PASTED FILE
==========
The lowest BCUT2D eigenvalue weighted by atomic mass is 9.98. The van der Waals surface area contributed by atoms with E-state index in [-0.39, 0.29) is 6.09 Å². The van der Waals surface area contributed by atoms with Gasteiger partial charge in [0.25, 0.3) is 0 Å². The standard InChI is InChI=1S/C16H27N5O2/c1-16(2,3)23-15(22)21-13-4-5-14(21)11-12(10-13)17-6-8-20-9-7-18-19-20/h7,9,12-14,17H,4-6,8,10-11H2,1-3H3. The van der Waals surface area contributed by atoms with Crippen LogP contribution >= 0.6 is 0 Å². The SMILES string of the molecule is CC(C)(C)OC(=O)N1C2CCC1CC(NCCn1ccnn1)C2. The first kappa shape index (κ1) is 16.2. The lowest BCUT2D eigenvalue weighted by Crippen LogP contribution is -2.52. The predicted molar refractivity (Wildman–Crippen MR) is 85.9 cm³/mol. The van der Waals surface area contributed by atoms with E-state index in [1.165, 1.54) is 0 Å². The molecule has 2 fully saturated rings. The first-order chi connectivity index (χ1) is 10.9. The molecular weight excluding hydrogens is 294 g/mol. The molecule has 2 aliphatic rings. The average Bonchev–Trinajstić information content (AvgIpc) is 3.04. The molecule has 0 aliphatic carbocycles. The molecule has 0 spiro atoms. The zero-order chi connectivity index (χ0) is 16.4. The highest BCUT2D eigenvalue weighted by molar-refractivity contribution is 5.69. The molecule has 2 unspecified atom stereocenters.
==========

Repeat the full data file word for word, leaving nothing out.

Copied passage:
The lowest BCUT2D eigenvalue weighted by atomic mass is 9.98. The van der Waals surface area contributed by atoms with E-state index in [-0.39, 0.29) is 6.09 Å². The van der Waals surface area contributed by atoms with Gasteiger partial charge in [0.25, 0.3) is 0 Å². The standard InChI is InChI=1S/C16H27N5O2/c1-16(2,3)23-15(22)21-13-4-5-14(21)11-12(10-13)17-6-8-20-9-7-18-19-20/h7,9,12-14,17H,4-6,8,10-11H2,1-3H3. The van der Waals surface area contributed by atoms with Crippen LogP contribution >= 0.6 is 0 Å². The SMILES string of the molecule is CC(C)(C)OC(=O)N1C2CCC1CC(NCCn1ccnn1)C2. The first kappa shape index (κ1) is 16.2. The lowest BCUT2D eigenvalue weighted by Crippen LogP contribution is -2.52. The predicted molar refractivity (Wildman–Crippen MR) is 85.9 cm³/mol. The van der Waals surface area contributed by atoms with E-state index in [1.165, 1.54) is 0 Å². The molecule has 2 fully saturated rings. The first-order chi connectivity index (χ1) is 10.9. The molecular weight excluding hydrogens is 294 g/mol. The molecule has 2 aliphatic rings. The average Bonchev–Trinajstić information content (AvgIpc) is 3.04. The molecule has 0 aliphatic carbocycles. The molecule has 0 spiro atoms. The zero-order chi connectivity index (χ0) is 16.4. The highest BCUT2D eigenvalue weighted by molar-refractivity contribution is 5.69. The molecule has 2 unspecified atom stereocenters.